Hands-on with the BlackBerry Z10
- 31 January, 2013 12:50
The BlackBerry Z10 smartphone.
It's very much a new era for BlackBerry. Formerly Research in Motion (RIM), the company now has a new name, a new mobile operating system and two new smartphones. The flagship device is the BlackBerry Z10, a phone that won't hit Australian shelves until sometime in March.
Thankfully, we were were lucky enough to sit down with BlackBerry today at the company's local launch in Sydney, where we were given some hands-on time with the first BlackBerry 10 smartphone. Can the Z10 revive flagging BlackBerry sales? Here's our first impressions.
The Z10 hardware
BlackBerry smartphones have largely been defined by physical, QWERTY keyboards, bar a few exceptionally poor efforts known as the Storm and Storm 2. The company does have a device with a physical keyboard on the way (the Q10), but the new era is all about a full touchscreen. It's all about the Z10.
My first impression of the Z10 is that it looks somewhat similar to an iPhone 5. It's thicker, larger and wider than Apple's device but the form factor has a few striking similarities. The round edges and similar bezel size are comparable to the iPhone 5, as is the edging that sits around the case of the device. However, the Z10 is heavier, so you're likely to be impressed with its feel if you consider the iPhone 5 too light, which some users do.
The Z10 will be available in both black and white models. Unlike most previous BlackBerry products, the overall look and feel of the phone is rather neutral. It's not too boring as it doesn't look like a pure business device, but at the same time it has a somewhat classy feel without going over the top. All in all, there's only so much you can do with a slab of plastic and metal and I feel BlackBerry has done a commendable job with the design.
The BlackBerry Z10 may look similar to the iPhone 5 but it clearly has some distinctive touches of its own. Some, like the removable battery cover on the rear, are features we immediately liked. The battery is removable and therefore replaceable, and the Z10 has a microSD card slot in addition to its 16GB of internal memory. Both are benefits to the end user.
The soft-feeling plastic on the back of the Z10 may not exhibit the same premium feel as metal, but its far more practical. The phone is very easy to grip, comfortable to hold and the surface means it shouldn't easily slip out of your hands. We also like the front-mounted power/lock button, which isn't in a natural position but doesn't seem to pose too many ergonomic issues. The mute button sandwiched between the volume rocker on the right side is another nice touch.
I'm less impressed with the side mounted micro-USB port for charging. This means it won't be possible to use the Z10 in a universal car cradle while charging it, so potential users will need to purchase a specific BlackBerry Z10 cradle for in-car use. It's not a huge issue, but there's a reason why most smartphone manufacturers mount the charging port on the bottom of their devices.
BlackBerry 10 software
The upcoming launch of the BlackBerry Z10 is really all about software. I like to think of the new operating system as a last ditch attempt by the company to win back market share from iPhone and Android devices. The company stressed that the entire OS has been rewritten from the ground up and that certainly seems to be the case.
I only had some brief hands-on time with the BlackBerry Z10, but the first aspect that impressed me about the software was its speed. There was no evident lag or delay on show during my first look. Screen transitions are smooth, apps open without a delay and the entire user experience feels both fresh and slick.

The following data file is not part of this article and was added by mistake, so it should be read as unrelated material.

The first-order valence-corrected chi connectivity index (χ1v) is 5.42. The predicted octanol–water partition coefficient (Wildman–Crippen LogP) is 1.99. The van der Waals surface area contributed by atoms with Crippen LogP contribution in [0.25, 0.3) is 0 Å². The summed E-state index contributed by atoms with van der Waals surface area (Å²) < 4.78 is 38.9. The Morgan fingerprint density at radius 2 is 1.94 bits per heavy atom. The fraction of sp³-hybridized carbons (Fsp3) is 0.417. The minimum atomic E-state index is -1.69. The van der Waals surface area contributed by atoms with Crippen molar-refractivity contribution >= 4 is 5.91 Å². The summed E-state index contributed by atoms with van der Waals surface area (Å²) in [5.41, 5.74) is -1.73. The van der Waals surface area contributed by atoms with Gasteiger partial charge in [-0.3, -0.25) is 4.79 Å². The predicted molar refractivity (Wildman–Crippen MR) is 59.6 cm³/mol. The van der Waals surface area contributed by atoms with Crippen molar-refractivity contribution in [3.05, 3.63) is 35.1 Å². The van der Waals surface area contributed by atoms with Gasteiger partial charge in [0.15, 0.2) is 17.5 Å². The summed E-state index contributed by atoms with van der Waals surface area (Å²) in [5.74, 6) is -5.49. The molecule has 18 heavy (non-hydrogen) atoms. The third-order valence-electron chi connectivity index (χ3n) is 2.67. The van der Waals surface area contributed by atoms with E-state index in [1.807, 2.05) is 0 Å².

The BlackBerry 10 operating system certainly will have a learning curve. The gestures will take time to learn and using the OS does feel a little daunting if you've never picked it up before. However, after a few minutes of use, I found that most of the gestures seem natural. There's no back or home buttons, but once you get used to flicking up from the bottom of the screen it's not something that's a real issue.
The main screen of the phone is a grid of up to eight currently open applications. Some of these are widgets, while others are static apps. There's minimal control over this list: if you open nine apps, an older app will be removed from the screen. There's also no way to re-order this list as its based on which app you've most recently opened.
BlackBerry 10 also utilises a central "BlackBerry Hub" to manage all messages and notifications, so it's best described as a unified inbox for all notifications. We found it a little odd that there are notification icons on the home screen, but you can't enter the hub by tapping any of them. You need to use the a "peek gesture" to open this hub.
Perhaps the most impressive feature of the BlackBerry Z10 and BlackBerry 10 is the new touch screen keyboard. The company says it will learn and adapt to your keystrokes to offer word suggestions and predictions while typing. It appears to offer many similar features found in the popular Swiftkey for Android app, so we'll be keen to see how well it compares when we receive a review unit for a more thorough test . We particularly like the ability to flick up on a full word that often displays above the key you're typing.
The BlackBerry Z10 will launch sometime in March and will be sold through Australia's two largest telcos, Telstra and Optus. Pricing and specific availability dates have yet to be announced.
What do you think about the BlackBerry Z10? Does it offer a compelling feature of function that would make you consider switching from a rival smartphone? Let us know in the comments below!